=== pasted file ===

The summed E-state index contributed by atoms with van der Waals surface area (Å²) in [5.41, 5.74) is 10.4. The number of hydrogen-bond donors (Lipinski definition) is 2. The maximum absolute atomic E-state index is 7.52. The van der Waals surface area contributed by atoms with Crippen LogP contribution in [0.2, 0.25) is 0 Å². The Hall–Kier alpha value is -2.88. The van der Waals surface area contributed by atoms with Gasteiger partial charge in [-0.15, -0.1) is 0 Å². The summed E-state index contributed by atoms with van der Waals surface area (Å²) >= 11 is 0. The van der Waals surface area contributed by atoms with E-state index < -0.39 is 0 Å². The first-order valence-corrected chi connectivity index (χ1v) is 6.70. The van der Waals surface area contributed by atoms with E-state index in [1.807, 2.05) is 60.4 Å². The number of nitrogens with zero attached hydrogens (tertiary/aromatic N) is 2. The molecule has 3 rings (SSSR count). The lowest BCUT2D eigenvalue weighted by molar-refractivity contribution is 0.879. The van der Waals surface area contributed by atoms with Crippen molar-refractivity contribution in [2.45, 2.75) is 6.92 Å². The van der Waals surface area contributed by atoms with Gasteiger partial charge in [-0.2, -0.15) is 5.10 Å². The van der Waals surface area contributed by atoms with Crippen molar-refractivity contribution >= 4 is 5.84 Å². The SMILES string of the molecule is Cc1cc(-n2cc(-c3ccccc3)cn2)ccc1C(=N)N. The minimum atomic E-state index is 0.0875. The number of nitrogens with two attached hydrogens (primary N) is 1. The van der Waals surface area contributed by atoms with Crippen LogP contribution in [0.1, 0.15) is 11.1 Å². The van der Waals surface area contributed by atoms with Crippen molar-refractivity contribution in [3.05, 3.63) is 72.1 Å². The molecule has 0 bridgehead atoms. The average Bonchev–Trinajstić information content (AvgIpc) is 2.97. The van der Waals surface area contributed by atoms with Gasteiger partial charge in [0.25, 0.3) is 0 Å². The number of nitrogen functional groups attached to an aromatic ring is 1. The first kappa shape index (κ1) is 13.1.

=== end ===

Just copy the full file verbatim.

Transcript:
The summed E-state index contributed by atoms with van der Waals surface area (Å²) in [5.41, 5.74) is 10.4. The number of hydrogen-bond donors (Lipinski definition) is 2. The maximum absolute atomic E-state index is 7.52. The van der Waals surface area contributed by atoms with Crippen LogP contribution in [0.2, 0.25) is 0 Å². The Hall–Kier alpha value is -2.88. The van der Waals surface area contributed by atoms with Gasteiger partial charge in [-0.15, -0.1) is 0 Å². The summed E-state index contributed by atoms with van der Waals surface area (Å²) >= 11 is 0. The van der Waals surface area contributed by atoms with E-state index < -0.39 is 0 Å². The first-order valence-corrected chi connectivity index (χ1v) is 6.70. The van der Waals surface area contributed by atoms with E-state index in [1.807, 2.05) is 60.4 Å². The number of nitrogens with zero attached hydrogens (tertiary/aromatic N) is 2. The molecule has 3 rings (SSSR count). The lowest BCUT2D eigenvalue weighted by molar-refractivity contribution is 0.879. The van der Waals surface area contributed by atoms with Crippen molar-refractivity contribution in [2.45, 2.75) is 6.92 Å². The van der Waals surface area contributed by atoms with Gasteiger partial charge in [-0.2, -0.15) is 5.10 Å². The van der Waals surface area contributed by atoms with Crippen molar-refractivity contribution >= 4 is 5.84 Å². The SMILES string of the molecule is Cc1cc(-n2cc(-c3ccccc3)cn2)ccc1C(=N)N. The minimum atomic E-state index is 0.0875. The number of nitrogens with two attached hydrogens (primary N) is 1. The van der Waals surface area contributed by atoms with Crippen LogP contribution in [0.1, 0.15) is 11.1 Å². The van der Waals surface area contributed by atoms with Crippen molar-refractivity contribution in [3.05, 3.63) is 72.1 Å². The molecule has 0 bridgehead atoms. The average Bonchev–Trinajstić information content (AvgIpc) is 2.97. The van der Waals surface area contributed by atoms with Gasteiger partial charge in [0.25, 0.3) is 0 Å². The number of nitrogen functional groups attached to an aromatic ring is 1. The first kappa shape index (κ1) is 13.1.